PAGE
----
The really sobering moment for me came when one spouse kind of hesitantly asked whether we might get an air mattress for them.  I got kind of jammed for a second, my mind raced, my jaw dropped, and I looked at this couple and said, “They don’t have a BED?”  They both shook their heads no.  Good HEAVENS, people, these kids are sleeping on the FLOOR.  They don’t have a bed!!!  So we headed to the camping department and got them an air mattress with pump that they can share.

I thought about all the gifts sitting under my tree for my kids, my husband, and myself, and I thought, where is the justice that we have all that and these kids don’t have a bed? Intellectually, I understand that there is great suffering in the world, and that we are beyond lucky to have what we do.  But this experience was visceral; here I was face to face with parents who agonize every day as they can’t provide food, clothing, or basic necessities to their distant children.  It broke my heart.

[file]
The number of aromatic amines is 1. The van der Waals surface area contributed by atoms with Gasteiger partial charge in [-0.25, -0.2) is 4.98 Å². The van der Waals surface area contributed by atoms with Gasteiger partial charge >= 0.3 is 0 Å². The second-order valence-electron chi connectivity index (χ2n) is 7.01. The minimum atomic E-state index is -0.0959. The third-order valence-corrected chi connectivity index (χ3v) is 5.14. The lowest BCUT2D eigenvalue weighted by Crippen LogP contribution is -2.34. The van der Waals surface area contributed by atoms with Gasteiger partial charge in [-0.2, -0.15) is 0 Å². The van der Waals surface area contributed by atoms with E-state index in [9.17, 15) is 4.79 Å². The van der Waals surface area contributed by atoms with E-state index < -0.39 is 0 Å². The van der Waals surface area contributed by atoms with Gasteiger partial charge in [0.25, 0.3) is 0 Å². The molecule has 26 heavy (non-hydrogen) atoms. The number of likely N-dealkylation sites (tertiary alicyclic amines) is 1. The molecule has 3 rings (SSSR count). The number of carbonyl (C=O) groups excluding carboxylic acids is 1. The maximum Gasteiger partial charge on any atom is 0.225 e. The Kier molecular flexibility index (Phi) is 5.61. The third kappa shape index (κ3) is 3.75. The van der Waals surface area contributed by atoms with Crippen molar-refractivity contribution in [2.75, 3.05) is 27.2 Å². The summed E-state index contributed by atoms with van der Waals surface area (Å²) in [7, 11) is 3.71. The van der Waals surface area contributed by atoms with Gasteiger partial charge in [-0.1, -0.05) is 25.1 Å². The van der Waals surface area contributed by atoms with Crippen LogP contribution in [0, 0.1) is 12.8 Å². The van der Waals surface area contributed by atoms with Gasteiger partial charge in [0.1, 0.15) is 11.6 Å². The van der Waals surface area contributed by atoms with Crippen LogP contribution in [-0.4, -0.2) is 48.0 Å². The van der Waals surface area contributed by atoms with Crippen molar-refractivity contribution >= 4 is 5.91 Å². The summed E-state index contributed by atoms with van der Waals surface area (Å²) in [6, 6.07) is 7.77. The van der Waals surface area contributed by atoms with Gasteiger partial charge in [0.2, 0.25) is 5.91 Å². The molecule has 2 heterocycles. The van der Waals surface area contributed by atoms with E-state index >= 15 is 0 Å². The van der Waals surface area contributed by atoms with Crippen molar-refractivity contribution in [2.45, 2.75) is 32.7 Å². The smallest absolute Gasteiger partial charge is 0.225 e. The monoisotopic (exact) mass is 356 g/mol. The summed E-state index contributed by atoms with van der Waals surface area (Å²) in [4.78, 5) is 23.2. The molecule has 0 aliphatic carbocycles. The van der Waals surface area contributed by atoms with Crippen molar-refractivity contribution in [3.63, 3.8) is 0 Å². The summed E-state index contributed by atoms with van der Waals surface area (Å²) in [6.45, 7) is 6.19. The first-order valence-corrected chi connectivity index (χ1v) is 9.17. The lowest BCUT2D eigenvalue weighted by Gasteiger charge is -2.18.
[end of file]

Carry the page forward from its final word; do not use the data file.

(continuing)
At the end of the evening, when I had purchased everything and arranged to ship it to the kids, I gave the couple a gift card to a local grocery store (another of Secret Santa’s charitable touches).  We hugged and said “Merry Christmas,” and I can’t tell you how wonderful it felt to help someone out face to face.  I got to know this couple just a tiny bit during the 2 hours or so I was with them, and truly, it was an honor to be able to help their kids.  Secret Santa is simply brilliant.